The Moment: Thumper Imparts Rhythm Knowledge, Not Simply Violence

By Steven Petite

Talk about the very meaning of ‘pulse-pounding’.  I want someone to measure my pulse while I’m playing Thumper. I’m certain mine was absolutely off the charts. The new “rhythm horror” game from Drool (former Harmonix employees), is absolutely ridiculous—and I say that as a high-grade compliment.

You are a space beetle, and your job is to, well, I’m not really sure, actually. Descend further into Hell? Break free from Hell? Lose your damn mind? Any of these are plausible, but one thing is certain when it comes to Thumper: this game believes in you.

The space beetle never stops moving along a path that reminds me of a demented version of my old Hot Wheel track setups. It’s a music game in some sense, as lighted blips along the way signal the player to press the action button to produce chimes. Each slick turn incites a crackle, boom, or pop. But it’s as much of (if not more) a visual test as anything else. Because the pace is rapid (note: extremely fast, and I can’t stress this enough). Misstepping once means a cracked shell and faltering twice means death, your eyes have to be wide open and looking ahead to what’s next as much as they need to remain focused on your current position. Don’t blink. Really, don’t blink.

Comprised of nine levels with twenty or more stages within each, Thumper introduces a new step of complexity with each passing level. Like all well-conceived games, it smoothly intertwines what you have learned from previous stages with the latest bit of knowledge to create a growing experience of accomplishment and development.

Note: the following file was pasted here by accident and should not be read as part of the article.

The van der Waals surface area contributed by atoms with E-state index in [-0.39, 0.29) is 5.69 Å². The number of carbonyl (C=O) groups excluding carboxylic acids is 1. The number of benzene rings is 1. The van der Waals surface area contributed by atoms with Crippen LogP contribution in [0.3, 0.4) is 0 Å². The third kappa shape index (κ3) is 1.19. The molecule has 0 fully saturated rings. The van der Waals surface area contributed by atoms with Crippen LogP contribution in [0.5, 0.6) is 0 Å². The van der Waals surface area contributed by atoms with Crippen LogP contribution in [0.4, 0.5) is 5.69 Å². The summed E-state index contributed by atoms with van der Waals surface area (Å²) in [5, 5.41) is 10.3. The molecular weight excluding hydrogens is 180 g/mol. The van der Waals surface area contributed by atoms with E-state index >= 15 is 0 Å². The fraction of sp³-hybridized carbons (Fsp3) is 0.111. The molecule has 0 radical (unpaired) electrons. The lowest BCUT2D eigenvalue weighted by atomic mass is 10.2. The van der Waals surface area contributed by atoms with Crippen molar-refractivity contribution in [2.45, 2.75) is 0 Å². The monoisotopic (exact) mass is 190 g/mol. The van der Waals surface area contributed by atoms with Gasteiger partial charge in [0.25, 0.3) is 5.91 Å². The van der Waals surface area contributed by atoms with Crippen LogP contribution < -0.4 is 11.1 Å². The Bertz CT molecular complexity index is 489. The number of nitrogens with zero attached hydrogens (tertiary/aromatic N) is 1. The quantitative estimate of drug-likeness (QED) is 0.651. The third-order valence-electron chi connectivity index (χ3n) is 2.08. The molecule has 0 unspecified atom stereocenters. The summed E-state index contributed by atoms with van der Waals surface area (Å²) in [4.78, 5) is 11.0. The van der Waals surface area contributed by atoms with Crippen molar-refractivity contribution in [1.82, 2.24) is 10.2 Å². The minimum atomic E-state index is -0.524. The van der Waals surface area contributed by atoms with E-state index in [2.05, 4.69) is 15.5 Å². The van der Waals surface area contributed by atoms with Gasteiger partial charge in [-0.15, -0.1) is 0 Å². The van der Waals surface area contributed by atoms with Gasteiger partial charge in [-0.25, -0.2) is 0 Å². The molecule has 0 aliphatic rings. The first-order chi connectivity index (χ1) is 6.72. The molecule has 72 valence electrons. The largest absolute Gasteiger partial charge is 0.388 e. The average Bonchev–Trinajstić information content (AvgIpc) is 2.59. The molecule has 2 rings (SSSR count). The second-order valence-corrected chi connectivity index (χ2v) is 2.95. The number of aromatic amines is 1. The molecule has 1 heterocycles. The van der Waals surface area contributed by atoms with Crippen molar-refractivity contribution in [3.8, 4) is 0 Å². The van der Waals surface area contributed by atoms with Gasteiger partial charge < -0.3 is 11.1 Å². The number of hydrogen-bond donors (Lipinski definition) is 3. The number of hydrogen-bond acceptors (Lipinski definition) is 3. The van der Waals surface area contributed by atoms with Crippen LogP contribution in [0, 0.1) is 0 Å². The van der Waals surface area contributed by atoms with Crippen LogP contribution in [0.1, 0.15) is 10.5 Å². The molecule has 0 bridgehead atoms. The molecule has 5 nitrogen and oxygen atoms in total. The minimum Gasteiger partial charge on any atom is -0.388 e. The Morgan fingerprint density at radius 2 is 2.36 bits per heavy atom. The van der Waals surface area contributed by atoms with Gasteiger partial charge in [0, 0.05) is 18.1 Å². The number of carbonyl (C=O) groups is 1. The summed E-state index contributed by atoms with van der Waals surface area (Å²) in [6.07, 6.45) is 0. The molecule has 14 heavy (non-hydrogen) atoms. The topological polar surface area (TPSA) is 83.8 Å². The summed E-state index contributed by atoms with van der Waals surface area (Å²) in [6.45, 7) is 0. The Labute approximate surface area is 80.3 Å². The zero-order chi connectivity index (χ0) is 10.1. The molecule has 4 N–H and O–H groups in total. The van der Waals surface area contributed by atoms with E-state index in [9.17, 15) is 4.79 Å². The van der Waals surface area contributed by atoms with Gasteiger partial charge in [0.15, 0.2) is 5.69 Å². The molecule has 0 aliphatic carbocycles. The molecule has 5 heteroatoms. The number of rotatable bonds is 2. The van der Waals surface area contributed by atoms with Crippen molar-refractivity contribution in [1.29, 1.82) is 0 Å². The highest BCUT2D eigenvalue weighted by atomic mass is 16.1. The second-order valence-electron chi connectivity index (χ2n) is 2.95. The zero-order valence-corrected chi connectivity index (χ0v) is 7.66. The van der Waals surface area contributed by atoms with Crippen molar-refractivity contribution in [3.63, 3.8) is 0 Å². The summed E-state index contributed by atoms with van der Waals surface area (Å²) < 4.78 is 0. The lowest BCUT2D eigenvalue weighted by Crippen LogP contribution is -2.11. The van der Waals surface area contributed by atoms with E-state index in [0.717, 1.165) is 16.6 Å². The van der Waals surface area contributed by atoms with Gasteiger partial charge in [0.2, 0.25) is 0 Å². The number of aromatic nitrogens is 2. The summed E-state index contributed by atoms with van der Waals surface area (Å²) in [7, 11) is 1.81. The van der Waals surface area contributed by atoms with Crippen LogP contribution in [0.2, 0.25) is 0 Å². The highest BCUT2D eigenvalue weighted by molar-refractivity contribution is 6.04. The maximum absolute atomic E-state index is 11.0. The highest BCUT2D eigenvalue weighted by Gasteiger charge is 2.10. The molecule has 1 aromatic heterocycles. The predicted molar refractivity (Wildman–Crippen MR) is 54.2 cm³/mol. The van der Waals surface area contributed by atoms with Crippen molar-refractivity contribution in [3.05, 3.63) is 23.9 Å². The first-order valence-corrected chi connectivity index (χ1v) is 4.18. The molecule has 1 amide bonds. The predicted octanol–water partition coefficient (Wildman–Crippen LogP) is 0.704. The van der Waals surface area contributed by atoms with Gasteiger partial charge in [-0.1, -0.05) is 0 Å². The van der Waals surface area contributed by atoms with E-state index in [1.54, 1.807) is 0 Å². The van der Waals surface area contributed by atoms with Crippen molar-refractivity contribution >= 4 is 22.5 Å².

But here’s the thing: with each level comes a stage that seems impossible to pass. The flaming skull boss battle that looms frighteningly in the distance during each final stage seems more menacing and indestructible as the game carries on. Not to say that this is the hardest game of the year—although besides Dark Souls III, I’d have a hard time finding one that outmuscles Thumper—but it makes you feel as if you are constantly running out of breath. Then, suddenly, when muscle memory prevails and you settle into a eerie trance, you start stringing together perfect turns and a cadence of precision smack-downs on the blue and yellow lights that you didn’t know you had in you.

There was a moment in particular in the level six boss battle when I couldn’t keep up with the pattern of lights and turns. Worse yet, as the game progresses, certain stages have a guardian of sorts that electrocutes our Coleoptera when you missing one of the melodic lights. As I continued to fail, I noticed that before the circular guardian wrapped itself around the track, I had already completed the series of button presses needed to fling a pulsating attack at the fiery skull. Thumper had unconsciously taught me in the previous stages, and all I had to do to access that period of prosperity was to, as strange as it sounds, zone out in the most hyper-aware sort of methodology.

Thumper is a minimalistic game with deceptive depth. It’s not for the faint of heart, or for anyone who doesn’t have the attention span to remain completely focused at all times. It stimulates a myriad of emotions from frustration to sheer panic to the overwhelming satisfaction of making progress. Manically addictive and devastatingly brutal, Thumper keeps you going at top speed, and along the way, you find all six of your legs.



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